Why Twitter? There were over 2B gaming-related Tweets in 2020. Every game’s community is here, having conversations on a daily basis. That means that chances are, the game you’re working on already has a community on Twitter, or there’s a community that may be interested in it.
As a professional in the gaming industry, your level of involvement on Twitter can have quite a range. There’s a good chance that the more involvement you want, the more you may need to talk to your PR or comms team to make sure you can actually talk about *that thing* you want to tease. Unless, of course, you’re an indie developer reading this, then feel free to Tweet at will. Whether you’re indie or pro, here are some ways to interact on Twitter:
Listen quietly to the community
What are people saying about your game or the genre of game you’re working on? Does that weapon feel overpowered? Would adding this new mechanic increase the quality of life in the game? Social listening is a very valuable tool.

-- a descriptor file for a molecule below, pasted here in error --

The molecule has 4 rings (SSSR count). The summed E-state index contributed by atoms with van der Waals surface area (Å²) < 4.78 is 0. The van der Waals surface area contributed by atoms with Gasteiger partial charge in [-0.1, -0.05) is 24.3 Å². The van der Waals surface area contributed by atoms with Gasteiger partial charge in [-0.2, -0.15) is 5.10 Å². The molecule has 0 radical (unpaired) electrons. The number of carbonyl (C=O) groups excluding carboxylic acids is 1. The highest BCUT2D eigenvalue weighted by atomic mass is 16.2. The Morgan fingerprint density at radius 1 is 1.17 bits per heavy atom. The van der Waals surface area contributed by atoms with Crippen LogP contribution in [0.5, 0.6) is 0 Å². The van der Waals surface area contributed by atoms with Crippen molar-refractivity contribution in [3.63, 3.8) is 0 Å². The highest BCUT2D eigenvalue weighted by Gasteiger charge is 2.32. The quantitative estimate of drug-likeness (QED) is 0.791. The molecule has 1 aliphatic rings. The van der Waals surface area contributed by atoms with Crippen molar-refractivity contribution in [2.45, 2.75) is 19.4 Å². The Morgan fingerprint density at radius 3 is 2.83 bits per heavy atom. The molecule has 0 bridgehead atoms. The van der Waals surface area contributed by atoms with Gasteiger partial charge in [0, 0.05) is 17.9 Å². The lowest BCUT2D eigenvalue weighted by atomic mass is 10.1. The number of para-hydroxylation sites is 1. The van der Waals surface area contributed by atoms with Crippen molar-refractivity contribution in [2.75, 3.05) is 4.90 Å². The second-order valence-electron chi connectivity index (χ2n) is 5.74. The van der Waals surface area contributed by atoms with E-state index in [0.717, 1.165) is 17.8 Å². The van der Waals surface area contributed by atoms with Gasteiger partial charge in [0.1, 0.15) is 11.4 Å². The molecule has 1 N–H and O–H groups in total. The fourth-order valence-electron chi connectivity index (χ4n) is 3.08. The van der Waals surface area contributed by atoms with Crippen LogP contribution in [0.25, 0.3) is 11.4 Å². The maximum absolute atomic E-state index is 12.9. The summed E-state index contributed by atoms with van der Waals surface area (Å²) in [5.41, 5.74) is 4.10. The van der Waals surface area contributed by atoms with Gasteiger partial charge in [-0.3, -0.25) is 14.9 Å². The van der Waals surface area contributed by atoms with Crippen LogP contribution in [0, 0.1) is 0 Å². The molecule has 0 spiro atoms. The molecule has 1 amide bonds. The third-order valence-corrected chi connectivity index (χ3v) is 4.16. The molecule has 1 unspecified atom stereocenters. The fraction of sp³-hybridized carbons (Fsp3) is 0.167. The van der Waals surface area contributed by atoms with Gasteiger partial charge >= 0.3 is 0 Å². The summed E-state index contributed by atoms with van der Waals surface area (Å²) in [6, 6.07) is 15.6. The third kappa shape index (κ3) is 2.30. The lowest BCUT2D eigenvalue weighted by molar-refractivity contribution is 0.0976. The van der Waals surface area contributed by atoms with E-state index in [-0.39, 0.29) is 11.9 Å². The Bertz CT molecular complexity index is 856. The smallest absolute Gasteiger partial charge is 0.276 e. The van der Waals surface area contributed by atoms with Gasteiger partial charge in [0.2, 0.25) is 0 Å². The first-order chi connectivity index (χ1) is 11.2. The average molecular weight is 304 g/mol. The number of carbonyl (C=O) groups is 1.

Interact directly with fans
Maybe you just want to show some support with folks who are creating content around your game. For example, there’s a vibrant community of artists who share their fan-made art on a daily basis, so Liking, Quote Tweeting, and replying to your audience shows them that you value their fandom.
Tease content or share development details
If you’re at a bigger studio, this will probably require sign-off. But this is a great way to get people excited about your game. This tactic is excellent to use in between big announcements to keep the conversation going.
Get feedback from the community
This one is a bit of a can of worms as not all feedback you may receive will be, well, “constructive” (depending on the community), but asking for feedback could also generate some good tidbits of information.
Talk to other game developers
#GameDev Twitter is a very popular hashtag that was used over 3M times in 2020. Use that hashtag to dive into what other developers are talking about, sharing, and much more.